The first patent for computer software was filed in 1968 by Applied Data Research for a number sorting system. That same year, MSC Software, in partnership with NASA, released the first version of their now famous “NASA Structural Analysis” software (NASTRAN).
A lot has changed since that time, but the fundamental way we think about structural simulation (as single scale finite element analysis) has stayed almost exactly the same. This is amazing and indeed a tribute to the method’s flexibility and robustness, but is also cause for concern when considering how complex our material catalog has become. Novel materials such as chopped fiber composites with nano-particle matrices are becoming commonplace, yet these materials being modeled today are still using the same methods that we used when we were submitting the programs on punch-cards.
The law-of-the-land (Moore’s)
Since the advent of High Performance Computing and the “race to the bottom” mentality of cloud computing providers, computing power has become a relatively cheap commodity. But this wasn’t always the case.
Early on, the Simulation and Analysis (S&A) industry was no different. As Moore’s Law went, so did the S&A companies. The latest code was always slightly behind the newest development in computational firepower. However, Moore’s most recent arsenal, Cloud Computing, had yet to be “released” by the big players in the industry. This was mainly due to concerns over IP protection.
Industries such as pharmaceuticals and travel agencies, which existed long before computers came around, have just recently had their value creation lifecycles completely changed by access to data aggregation and cheap computation. S&A has yet to experience the same technological disruption that these industries now consider core competencies of their business.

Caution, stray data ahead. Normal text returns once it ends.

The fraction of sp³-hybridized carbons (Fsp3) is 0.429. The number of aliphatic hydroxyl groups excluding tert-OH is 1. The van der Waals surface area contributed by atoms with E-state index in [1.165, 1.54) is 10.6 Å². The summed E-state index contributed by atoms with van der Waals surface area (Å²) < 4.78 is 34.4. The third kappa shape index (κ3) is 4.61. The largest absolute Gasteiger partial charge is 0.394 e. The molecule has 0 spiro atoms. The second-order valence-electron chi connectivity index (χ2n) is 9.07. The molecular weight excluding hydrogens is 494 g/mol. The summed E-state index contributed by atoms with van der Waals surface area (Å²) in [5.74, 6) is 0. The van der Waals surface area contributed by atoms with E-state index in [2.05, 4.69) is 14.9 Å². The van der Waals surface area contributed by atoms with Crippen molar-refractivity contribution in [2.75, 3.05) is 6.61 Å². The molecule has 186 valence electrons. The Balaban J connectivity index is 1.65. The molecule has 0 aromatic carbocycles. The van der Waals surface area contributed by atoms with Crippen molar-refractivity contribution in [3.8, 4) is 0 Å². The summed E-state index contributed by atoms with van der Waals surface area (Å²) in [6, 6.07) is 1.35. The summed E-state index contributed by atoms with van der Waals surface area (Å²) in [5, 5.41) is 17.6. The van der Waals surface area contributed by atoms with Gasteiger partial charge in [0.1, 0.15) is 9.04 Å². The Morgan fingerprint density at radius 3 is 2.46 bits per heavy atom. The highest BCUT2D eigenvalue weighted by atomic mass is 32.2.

Pio-nerds (the pre-PC era)
1950s – Finite Element Analysis came into popular use in the 1950s. Around the same time, International Business Machines developed the first mass-produced electronic stored-program computer, the IBM701. As those punch-card computers progressed, so too did the software.
1968 – A decade after the IBM701, the MacNeal-Schwendler Corporation was working with NASA to complete the first computerized structural Finite Element solver (NASTRAN). A few years later, they would sell the code as MSC/NASTRAN.
1970 – Around the same time that NASTRAN was being developed, Dr. John Swanson was working at the Westinghouse Astronuclear Labs in Pittsburgh, PA. Swanson believed an integrated, general-purpose FEA code could be used to predict transient stresses and displacements of nuclear reactor systems. Swanson developed his program using a keypunch and a time-shared mainframe at U.S. Steel. In 1970, he released this code commercially as ANSYS, and his first customer was his former employer Westinghouse.
1971 – The Finite Element software package MARC was developed by a group of researchers at Brown University. One of their early hires was the newly minted Ph.D, Dr. Dave Hibbitt. These two vendors built slow and steady business for most of the 70’s, offering use on large time-shared machines like the CDC below.
Going Nuclear (The PC Era)
1977 – Mike Riddle and John Walker began independently working on what would become AutoCAD. Their initial version consisted of 12,000 lines of source code. This software, while not an FEA solver, would whet engineers’ appetites for powerful GUI-based design tools.
1978 – Dr. Hibbitt and two other employees of the MARC Analysis Research Corporation developed a new FE software, Abaqus. Like ANSYS, their first customer was also a subsidiary of the Westinghouse Corporation, who used the software to analyze nuclear fuel rod assemblies.
1978 – DYNA3D was developed by John Hallquist, a young engineer at the Lawrence Livermore National Laboratory. The software was initially 5,000 lines of code and was designed to predict the structural response of nuclear bombs dropped at low altitudes.
The 21st Century
As PC’s and their hardware evolved, software companies found unique ways to take advantage of this growth. While the roots of FEA software remained as they were in the 60’s, the way in which computational power was utilized saw many changes during the 90’s and today.
Learn more in next week’s post: A Brief History of Finite Element Analysis – Part II